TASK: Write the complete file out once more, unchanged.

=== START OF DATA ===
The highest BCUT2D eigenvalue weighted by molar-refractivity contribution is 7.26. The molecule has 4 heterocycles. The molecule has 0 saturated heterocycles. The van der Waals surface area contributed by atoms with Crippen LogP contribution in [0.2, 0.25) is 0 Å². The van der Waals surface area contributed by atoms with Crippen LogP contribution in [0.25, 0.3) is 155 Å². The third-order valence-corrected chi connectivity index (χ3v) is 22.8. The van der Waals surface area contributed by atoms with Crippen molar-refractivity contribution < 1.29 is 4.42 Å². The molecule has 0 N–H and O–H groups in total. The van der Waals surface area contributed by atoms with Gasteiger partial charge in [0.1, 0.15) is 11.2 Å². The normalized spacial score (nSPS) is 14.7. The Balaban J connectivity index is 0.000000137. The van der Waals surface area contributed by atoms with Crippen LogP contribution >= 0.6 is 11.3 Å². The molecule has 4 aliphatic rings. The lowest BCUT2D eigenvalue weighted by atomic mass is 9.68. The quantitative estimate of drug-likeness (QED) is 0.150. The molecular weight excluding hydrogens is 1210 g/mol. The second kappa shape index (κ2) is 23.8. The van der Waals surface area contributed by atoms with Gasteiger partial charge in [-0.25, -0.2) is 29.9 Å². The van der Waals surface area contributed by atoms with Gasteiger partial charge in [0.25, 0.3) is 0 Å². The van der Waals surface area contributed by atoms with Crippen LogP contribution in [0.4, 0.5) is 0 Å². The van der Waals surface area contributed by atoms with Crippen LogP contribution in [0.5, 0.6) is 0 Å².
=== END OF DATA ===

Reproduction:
The highest BCUT2D eigenvalue weighted by molar-refractivity contribution is 7.26. The molecule has 4 heterocycles. The molecule has 0 saturated heterocycles. The van der Waals surface area contributed by atoms with Crippen LogP contribution in [0.2, 0.25) is 0 Å². The van der Waals surface area contributed by atoms with Crippen LogP contribution in [0.25, 0.3) is 155 Å². The third-order valence-corrected chi connectivity index (χ3v) is 22.8. The van der Waals surface area contributed by atoms with Crippen molar-refractivity contribution < 1.29 is 4.42 Å². The molecule has 0 N–H and O–H groups in total. The van der Waals surface area contributed by atoms with Gasteiger partial charge in [0.1, 0.15) is 11.2 Å². The normalized spacial score (nSPS) is 14.7. The Balaban J connectivity index is 0.000000137. The van der Waals surface area contributed by atoms with Crippen LogP contribution >= 0.6 is 11.3 Å². The molecule has 4 aliphatic rings. The lowest BCUT2D eigenvalue weighted by atomic mass is 9.68. The quantitative estimate of drug-likeness (QED) is 0.150. The molecular weight excluding hydrogens is 1210 g/mol. The second kappa shape index (κ2) is 23.8. The van der Waals surface area contributed by atoms with Gasteiger partial charge in [-0.25, -0.2) is 29.9 Å². The van der Waals surface area contributed by atoms with Gasteiger partial charge in [0.25, 0.3) is 0 Å². The van der Waals surface area contributed by atoms with Crippen LogP contribution in [0.4, 0.5) is 0 Å². The van der Waals surface area contributed by atoms with Crippen LogP contribution in [0.5, 0.6) is 0 Å².